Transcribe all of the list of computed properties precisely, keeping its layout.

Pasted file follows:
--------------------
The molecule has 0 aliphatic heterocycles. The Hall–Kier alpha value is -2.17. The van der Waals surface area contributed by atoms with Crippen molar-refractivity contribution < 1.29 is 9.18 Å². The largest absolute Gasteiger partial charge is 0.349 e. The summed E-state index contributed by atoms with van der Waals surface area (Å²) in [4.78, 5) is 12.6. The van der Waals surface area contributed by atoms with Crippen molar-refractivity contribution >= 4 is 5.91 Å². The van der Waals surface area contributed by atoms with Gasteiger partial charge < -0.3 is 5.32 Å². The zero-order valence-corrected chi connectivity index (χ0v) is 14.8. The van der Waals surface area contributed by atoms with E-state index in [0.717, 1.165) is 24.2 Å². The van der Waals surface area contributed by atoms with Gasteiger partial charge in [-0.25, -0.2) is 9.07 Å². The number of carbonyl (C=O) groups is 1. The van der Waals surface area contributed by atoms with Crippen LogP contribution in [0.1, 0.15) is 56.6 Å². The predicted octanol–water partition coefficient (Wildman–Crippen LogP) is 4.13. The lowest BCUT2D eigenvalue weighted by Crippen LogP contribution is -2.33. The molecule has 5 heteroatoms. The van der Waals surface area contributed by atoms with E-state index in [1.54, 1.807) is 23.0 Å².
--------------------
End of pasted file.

The molecule has 0 aliphatic heterocycles. The Hall–Kier alpha value is -2.17. The van der Waals surface area contributed by atoms with Crippen molar-refractivity contribution < 1.29 is 9.18 Å². The largest absolute Gasteiger partial charge is 0.349 e. The summed E-state index contributed by atoms with van der Waals surface area (Å²) in [4.78, 5) is 12.6. The van der Waals surface area contributed by atoms with Crippen molar-refractivity contribution >= 4 is 5.91 Å². The van der Waals surface area contributed by atoms with Gasteiger partial charge < -0.3 is 5.32 Å². The zero-order valence-corrected chi connectivity index (χ0v) is 14.8. The van der Waals surface area contributed by atoms with E-state index in [0.717, 1.165) is 24.2 Å². The van der Waals surface area contributed by atoms with Gasteiger partial charge in [-0.25, -0.2) is 9.07 Å². The number of carbonyl (C=O) groups is 1. The van der Waals surface area contributed by atoms with Crippen LogP contribution in [0.1, 0.15) is 56.6 Å². The predicted octanol–water partition coefficient (Wildman–Crippen LogP) is 4.13. The lowest BCUT2D eigenvalue weighted by Crippen LogP contribution is -2.33. The molecule has 5 heteroatoms. The van der Waals surface area contributed by atoms with E-state index in [1.54, 1.807) is 23.0 Å².